Sunday, December 6, 2015

Wasting Life and Taking Notes

Chuck Palahniuk has one of his characters in the novel Lullaby reflect that the "best way to waste your life is by taking notes." I would tend to agree, on the face of it. If life is to be wasted, and I have a feeling that most of it is going to be wasted anyway, then taking notes (and reflecting on this activity) is one of the better ways to accomplish the task.

Now, that is obviously not how the character considers it. This is clear from how he goes on identifying this approach with "the easiest way to avoid living": It "is to just watch. Look for the details. Report. Don't participate. Let Big Brother do the singing and dancing for you. Be a reporter. Be a good witness. A grateful member of the audience".[1]

A similar point is made by Bernard Williams, who disagreed with Socrates's claim that the unreflected life is not worth living and claimed that "the only serious enterprise is living, and we have to live after reflection ... we have to live during it as well." Williams's point has the the same problem. From the claim that living is the only serious enterprise, it does not follow that reflection should not be a serious part of that enterprise as well.

In any case, the rejection of the latter claim would need more argument than he provides.[2] I think he is just as wrong as his Socrates. So, the unreflected life may well be worth living. Someone with Alzheimer's who lacks the ability to reflect still has a life worth living.[3] But reflection (aided by note-taking) certainly adds another dimension. In the same way, I do not think that "taking notes" and "living" are exclusive of each other. Rather, taking notes and life might serve to enhance one another.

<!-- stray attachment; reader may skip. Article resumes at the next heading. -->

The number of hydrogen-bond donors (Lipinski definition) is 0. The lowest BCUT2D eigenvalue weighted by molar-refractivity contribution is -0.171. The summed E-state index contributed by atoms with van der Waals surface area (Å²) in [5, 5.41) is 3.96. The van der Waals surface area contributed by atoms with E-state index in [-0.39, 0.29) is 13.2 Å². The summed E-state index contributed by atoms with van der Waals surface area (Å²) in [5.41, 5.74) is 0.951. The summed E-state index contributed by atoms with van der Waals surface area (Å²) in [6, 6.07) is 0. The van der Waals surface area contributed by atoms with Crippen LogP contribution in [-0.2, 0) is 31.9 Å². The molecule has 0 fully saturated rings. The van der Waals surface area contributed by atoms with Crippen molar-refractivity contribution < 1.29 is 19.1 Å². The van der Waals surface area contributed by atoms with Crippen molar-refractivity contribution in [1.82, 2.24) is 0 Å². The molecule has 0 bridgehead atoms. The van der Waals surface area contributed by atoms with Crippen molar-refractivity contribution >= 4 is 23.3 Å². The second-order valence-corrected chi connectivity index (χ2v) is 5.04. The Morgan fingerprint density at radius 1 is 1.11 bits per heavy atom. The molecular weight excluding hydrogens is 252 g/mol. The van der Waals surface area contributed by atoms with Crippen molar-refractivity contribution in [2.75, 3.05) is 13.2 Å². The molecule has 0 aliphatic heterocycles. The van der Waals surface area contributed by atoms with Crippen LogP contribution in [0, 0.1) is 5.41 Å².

One does not have to go as far as Hannah Arendt who claims that "nothing and nobody exists in this world whose very being does not presuppose a spectator" in order to believe that "just watching" and "taking note" is an important part of life. This is not to say that it is always pleasant.



1. The character is Carl (see p. 216). The quote usually gets attributed to Palahniuk himself. But he does not offer it in his own voice, and it would be reasonable not to attribute it to him as his own view (even if this is customary).
2. He does not offer any argument, as far as I can see.
3. Quite apart from the unsavory connotations a life "unworthy of living."

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